Seattle Seahawks – What If Pete Carroll Didn’t Expect Russell Wilson To Be Great?

We know Pete Carroll can build teams, and we know he can win at every level of the sport of football. But can he pick quarterbacks? He was known for recruiting great QBs in college, but at the pro level, he has a poor track record – other than Russell Wilson. 

Here is the timeline of QBs selected by Pete Carrol from 2010-2012

2010 – traded for Charlie Whitehurst and signed JP Losman

2011 – signed Tarvaris Jackson 

2012 – signed Matt Flynn and drafted Russell Wilson 

You may have noticed a trend, but in case you didn’t, here it is – Pete really likes backups with upside a lot more than he likes established starters. Established stars are expensive, and Pete likes building teams more than he likes maintaining them. 

On the flip side, here are the highlights of other players he drafted, signed, or traded for from his first day in 2010 to the season leading up to their first Super Bowl win in franchise history:

2010 – traded for RB Marshawn Lynch and DE Chris Clemons, drafted FS Earl Thomas, WR Golden Tate, CB Walter Thurmond, and SS Kam Chancellor.

2011 – drafted LB KJ Wright, CB Richard Sherman, CB Byron Maxwell, LB Malcolm Smith, and signed WR Doug Baldwin.

2012 – drafted LB Bruce Irvin, LB Bobby Wagner, and CB Jeremy Lane.

2013 – traded for WR Percy Harvin, signed DE Michaell Bennett and DE Cliff Avril, drafted TE Luke Willson.

There’s no denying Pete knows how to draft starters on defense, and he knows how to get the right players on the team, so there is always quality depth. Nearly every position has had quality depth – other than QB. Pete’s draft in 2010 could have won him executive of the year honors, and that’s saying something. But he didn’t get any good QBs that year.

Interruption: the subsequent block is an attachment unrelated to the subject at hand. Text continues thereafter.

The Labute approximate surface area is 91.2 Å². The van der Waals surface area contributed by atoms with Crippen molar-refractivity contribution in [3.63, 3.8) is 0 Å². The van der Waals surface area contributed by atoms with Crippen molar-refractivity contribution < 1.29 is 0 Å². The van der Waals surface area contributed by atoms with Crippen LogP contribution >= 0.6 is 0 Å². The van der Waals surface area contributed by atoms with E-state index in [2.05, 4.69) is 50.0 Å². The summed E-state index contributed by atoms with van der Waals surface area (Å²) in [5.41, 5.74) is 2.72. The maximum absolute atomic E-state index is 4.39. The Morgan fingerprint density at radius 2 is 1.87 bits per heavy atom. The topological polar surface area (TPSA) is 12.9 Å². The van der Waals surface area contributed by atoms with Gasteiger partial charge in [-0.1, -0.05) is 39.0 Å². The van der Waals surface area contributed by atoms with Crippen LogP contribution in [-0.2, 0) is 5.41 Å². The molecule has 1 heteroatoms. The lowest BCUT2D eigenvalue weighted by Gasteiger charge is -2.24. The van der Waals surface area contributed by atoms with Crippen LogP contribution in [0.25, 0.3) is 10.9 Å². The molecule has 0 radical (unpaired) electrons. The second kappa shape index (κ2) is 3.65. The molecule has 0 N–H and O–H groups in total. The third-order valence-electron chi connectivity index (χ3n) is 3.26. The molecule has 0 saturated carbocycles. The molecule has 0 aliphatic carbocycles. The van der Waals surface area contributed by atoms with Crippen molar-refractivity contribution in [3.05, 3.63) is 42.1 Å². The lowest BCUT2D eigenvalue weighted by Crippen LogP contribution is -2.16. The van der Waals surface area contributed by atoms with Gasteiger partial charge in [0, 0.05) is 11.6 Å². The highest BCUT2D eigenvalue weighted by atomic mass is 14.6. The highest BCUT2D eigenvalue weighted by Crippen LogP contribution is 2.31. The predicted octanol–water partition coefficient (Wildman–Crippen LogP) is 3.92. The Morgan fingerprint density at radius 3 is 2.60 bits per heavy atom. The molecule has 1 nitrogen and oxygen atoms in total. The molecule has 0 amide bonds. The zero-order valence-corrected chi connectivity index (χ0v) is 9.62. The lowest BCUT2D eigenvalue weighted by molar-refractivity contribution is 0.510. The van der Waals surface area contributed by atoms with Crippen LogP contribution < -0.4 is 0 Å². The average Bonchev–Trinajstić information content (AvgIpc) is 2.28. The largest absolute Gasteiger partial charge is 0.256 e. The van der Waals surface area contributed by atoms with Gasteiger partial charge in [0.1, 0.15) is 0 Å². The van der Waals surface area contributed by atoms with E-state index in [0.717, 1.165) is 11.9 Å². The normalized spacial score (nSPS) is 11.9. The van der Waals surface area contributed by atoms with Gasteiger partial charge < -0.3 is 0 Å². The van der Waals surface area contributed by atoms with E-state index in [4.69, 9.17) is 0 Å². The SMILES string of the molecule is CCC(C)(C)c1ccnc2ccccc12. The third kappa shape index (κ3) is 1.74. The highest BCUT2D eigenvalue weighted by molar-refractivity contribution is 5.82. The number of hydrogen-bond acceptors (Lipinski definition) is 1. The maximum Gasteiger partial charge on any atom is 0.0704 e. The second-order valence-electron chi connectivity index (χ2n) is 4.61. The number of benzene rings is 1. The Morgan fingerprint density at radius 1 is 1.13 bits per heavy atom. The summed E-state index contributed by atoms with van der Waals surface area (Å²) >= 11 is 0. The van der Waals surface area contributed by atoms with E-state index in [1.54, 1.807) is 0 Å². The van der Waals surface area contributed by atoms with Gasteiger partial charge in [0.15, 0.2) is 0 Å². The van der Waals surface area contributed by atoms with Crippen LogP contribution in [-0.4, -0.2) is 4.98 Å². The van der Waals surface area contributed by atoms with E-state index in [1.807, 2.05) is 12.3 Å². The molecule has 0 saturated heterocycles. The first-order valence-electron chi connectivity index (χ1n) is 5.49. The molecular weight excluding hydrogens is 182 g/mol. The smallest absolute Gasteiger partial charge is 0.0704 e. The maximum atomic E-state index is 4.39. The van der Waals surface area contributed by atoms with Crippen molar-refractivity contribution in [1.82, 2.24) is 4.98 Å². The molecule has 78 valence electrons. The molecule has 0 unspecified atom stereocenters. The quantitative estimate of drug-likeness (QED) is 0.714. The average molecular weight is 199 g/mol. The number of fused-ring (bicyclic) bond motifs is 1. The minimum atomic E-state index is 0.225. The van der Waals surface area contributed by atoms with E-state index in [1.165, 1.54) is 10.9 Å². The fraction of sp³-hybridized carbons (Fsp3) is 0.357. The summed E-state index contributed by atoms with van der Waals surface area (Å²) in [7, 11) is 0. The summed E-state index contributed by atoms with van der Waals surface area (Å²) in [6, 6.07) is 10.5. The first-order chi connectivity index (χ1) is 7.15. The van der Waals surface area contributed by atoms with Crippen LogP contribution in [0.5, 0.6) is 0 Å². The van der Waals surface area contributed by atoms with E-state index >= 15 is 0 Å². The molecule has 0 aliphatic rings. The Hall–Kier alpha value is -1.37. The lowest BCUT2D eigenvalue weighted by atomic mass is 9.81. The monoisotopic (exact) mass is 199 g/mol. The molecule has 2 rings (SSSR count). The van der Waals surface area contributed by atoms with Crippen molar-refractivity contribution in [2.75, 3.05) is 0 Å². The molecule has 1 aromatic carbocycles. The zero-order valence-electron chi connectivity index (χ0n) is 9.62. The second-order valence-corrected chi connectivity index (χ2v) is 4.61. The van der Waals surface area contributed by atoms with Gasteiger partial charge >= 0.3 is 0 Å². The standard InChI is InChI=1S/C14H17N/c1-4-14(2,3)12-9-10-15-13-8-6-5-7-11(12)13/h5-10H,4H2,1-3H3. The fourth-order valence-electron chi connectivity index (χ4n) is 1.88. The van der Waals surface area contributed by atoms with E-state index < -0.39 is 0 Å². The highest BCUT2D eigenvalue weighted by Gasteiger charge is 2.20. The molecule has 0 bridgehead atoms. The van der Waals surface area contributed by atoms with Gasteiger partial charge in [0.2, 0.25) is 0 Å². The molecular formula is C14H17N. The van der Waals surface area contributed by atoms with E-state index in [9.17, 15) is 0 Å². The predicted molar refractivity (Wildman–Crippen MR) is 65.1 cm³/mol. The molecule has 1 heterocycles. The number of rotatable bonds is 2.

Going back to his USC days, here are the QBs Carroll recruited between 2001 and 2009 –

Matt Leinart 

John David Booty

Tyler Davis

Mark Sanchez

Aaron Corp

Matt Barkley 

Of those six players, four of them made a name for themselves on a national level, and three of them won at least one New Year’s Day bowl game – which is how college careers are ultimately ranked. That’s a 4-2 track record in nearly a decade, and if Corp didn’t get hurt every year, he could have been another collegiate great.  

So what has been the problem at the NFL level – why can’t Carroll pick NFL passers that are great? He has a 1-4 record before 2013 and has gone 0-4 since with the two QBs on the roster this year still making a case for themselves. He’s 1-8 in more than a decade in Seattle picking QBs. Even if one of the QBs he has currently worked out, he’s just 2-8. 

2016 Signed Trevone Boykin

2017 Signed Austin Davis

2018 Signed Brett Hundley

2019 Signed Geno Smith

2021 Signed Jacob Eason 

2022 Traded for Drew Lock

How sure are we that Pete had a good feeling about Russ – what if he just thought he was getting a decent QB and not the QB? He thought Matt Flynn was a good starter during the same spring of 2012; how can you look at Flynn and think there’s our guy (pay him whatever he wants!), then draft Wilson a month later and also think, “We got our guy”? The most likely scenario is that Pete intended for Wilson to develop into a decent backup, maybe even a starter at some point; it’s very unlikely Pete thought Russ was going to be their QB of the future.